The university waived late-registration fees that would ordinarily have been charged beginning Wednesday, $100 for students signing up on or after the first day. That step could help JSU avoid a third-straight year of declining enrollment.
As of Monday, early figures showed 8,147 students signed up for classes, 300 fewer than were listed on a similar report last year and about 1,000 less than last year's final fall enrollment of 9,161.
Rebecca Turner, JSU’s vice president for academic and student affairs, said she thinks the university will match last year's enrollment figure.
“Monday students were back, but they weren’t all here,” Turner said. “I sense that we are going to be pretty close to where it was last year.”
Turner said the decision to waive the late registration fee wasn't linked to the slow sign-up figures, but instead to a change in the school calendar. Tuition and fees were due in early August this year because classes started a week earlier than normal.
But, Turner said, the move could help enrollment, too.
“That’s not what led us to that,” said said. “Of course, we thought it would help.”
The university is also compiling lists of students who attended last year but haven’t registered to return this fall, including 100 who would be seniors. Turner said she’s asking department heads to reach out to those students.
“Sometimes life interferes with school and they just need someone to reach out to them,” Turner said. “We think that’s a good strategy.”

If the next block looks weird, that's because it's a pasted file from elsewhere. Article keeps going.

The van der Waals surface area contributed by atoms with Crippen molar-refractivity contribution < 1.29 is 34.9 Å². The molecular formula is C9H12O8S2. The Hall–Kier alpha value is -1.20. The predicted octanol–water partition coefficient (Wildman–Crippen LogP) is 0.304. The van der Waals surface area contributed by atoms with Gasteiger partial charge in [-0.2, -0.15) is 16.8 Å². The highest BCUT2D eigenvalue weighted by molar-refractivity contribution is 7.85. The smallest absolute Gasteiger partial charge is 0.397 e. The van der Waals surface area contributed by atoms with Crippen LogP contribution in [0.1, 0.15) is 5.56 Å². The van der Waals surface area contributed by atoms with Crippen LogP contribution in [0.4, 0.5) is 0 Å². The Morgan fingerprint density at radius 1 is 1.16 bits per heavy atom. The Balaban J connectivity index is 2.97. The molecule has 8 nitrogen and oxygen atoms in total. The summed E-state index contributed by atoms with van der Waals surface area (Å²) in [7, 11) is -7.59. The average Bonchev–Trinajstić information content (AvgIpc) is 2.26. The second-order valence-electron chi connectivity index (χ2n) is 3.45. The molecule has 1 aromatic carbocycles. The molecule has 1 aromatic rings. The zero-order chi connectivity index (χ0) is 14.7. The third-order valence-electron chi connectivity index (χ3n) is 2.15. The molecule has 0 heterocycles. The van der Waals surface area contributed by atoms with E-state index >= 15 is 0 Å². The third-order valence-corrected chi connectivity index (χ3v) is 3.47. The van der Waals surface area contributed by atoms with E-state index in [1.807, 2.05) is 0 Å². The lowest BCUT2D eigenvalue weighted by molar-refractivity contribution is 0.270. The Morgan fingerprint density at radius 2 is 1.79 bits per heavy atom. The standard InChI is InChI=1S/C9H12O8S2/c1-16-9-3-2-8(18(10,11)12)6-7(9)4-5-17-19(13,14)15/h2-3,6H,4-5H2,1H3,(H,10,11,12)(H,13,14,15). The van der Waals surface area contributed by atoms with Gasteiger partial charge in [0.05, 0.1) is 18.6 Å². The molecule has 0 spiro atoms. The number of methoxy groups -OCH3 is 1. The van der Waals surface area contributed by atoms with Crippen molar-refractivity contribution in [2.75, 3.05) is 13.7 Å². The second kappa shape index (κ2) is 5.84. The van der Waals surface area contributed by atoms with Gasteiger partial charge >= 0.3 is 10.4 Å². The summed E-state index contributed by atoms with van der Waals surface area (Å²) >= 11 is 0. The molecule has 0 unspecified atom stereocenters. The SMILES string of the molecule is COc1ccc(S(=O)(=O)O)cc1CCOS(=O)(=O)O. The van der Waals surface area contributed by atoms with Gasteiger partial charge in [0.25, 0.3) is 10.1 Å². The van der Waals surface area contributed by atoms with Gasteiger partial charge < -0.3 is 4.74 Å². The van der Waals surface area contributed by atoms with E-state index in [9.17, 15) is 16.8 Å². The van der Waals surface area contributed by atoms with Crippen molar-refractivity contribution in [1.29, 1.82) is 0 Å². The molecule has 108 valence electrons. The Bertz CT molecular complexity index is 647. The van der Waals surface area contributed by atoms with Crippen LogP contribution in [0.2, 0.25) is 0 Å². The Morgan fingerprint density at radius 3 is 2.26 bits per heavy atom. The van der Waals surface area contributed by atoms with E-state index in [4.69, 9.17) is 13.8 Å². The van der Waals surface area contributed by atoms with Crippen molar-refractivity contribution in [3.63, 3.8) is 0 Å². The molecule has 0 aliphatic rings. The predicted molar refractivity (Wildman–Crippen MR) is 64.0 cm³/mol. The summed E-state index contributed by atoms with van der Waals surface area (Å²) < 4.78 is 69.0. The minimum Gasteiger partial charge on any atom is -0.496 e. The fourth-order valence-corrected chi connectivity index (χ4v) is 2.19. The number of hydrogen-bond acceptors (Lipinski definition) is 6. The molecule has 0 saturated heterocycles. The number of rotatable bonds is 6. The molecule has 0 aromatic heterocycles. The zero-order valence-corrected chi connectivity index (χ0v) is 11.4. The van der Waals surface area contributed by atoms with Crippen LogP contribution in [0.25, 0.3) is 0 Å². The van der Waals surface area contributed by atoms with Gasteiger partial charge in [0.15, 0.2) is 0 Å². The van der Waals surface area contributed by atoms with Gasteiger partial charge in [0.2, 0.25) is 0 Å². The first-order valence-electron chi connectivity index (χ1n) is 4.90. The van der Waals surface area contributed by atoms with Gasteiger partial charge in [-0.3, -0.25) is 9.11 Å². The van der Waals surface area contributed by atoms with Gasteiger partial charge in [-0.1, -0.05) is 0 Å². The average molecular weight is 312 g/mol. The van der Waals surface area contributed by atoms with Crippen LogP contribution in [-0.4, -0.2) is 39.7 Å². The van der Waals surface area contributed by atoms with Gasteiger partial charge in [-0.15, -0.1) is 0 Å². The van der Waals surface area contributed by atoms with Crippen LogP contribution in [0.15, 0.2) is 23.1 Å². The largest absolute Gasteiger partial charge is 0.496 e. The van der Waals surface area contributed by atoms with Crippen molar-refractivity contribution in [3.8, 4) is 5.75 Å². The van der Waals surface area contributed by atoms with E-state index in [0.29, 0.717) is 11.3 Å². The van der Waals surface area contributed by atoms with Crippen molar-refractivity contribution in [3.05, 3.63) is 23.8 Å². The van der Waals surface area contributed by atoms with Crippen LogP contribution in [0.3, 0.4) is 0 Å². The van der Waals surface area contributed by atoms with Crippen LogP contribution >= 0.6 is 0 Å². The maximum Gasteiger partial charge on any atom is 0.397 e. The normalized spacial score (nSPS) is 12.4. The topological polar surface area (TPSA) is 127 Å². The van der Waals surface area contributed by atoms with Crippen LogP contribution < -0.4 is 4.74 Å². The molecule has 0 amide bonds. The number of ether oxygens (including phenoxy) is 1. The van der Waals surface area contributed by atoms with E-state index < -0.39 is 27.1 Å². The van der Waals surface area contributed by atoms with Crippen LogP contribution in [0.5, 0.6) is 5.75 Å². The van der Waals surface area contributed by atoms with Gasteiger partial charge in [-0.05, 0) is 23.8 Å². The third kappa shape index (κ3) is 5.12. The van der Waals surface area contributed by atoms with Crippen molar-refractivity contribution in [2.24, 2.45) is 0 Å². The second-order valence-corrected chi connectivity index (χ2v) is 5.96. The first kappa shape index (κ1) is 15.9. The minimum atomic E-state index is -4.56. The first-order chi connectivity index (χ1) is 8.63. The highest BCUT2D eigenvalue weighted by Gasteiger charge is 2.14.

She added that approach worked in the case of at least one art student who administrators contacted by Facebook .
“The guy said, ‘I thought it was too late,’” Turner said. “It’s really making a difference.”
If JSU’s enrollment falls, it will be the third year in a row the number has dipped. After hitting an all-time high of 9,504 in 2010, the university’s enrollment slid to 9,490 in 2011 and again to 9,161 in 2012.
The enrollment high and the two-year decline were reflective of a trend among JSU’s peer institutions in the state. Administrators said universities have been hard hit by changes to federally funded financial aid programs such as Pell Grants.
Turner said JSU’s students were hit particularly hard by changes to federal aid programs. Roughly 80 percent of JSU students receive Pell Grants or some other form of aid, she said.
Enrollment at Troy University fell to 14,091 in 2012 from 15,498 in 2011 and from 16,117 in 2010, according to figures from the Alabama Commission on Higher Education.
“Any changes that potentially reduce the amount of aid given to students impacts every university,” said Buddy Starling, dean of enrollment at Troy.
Starling said Troy’s enrollment was also impacted by increasing admission requirements. He said in recent years Troy increased the scores on the ACT high school students, as well as raising the required grade-point average for transfer students. The school also raised the required scores on GED exams.
“We began to focus on quality,” he said.
Starling added that he believes new student enrollment – which includes freshman and transfer students – will increase to 2,092 from 1,800 last year.
“We suspect that will have a positive impact on overall enrollment,” Starling said.
The University of South Alabama was able to keep enrollment from falling between 2010 and 2011, though it increased by just two students. USA did, however, experience a dip in 2012, when enrollment fell to 14,887 from 15,009.
Keith Ayers, a spokesman for USA, said the school will grow this year.
“It’s an absolute certainty that we’re going to be up,” Ayers said.
Staff writer Laura Gaddy: 256-235-3544. On Twitter @LJohnson_Star.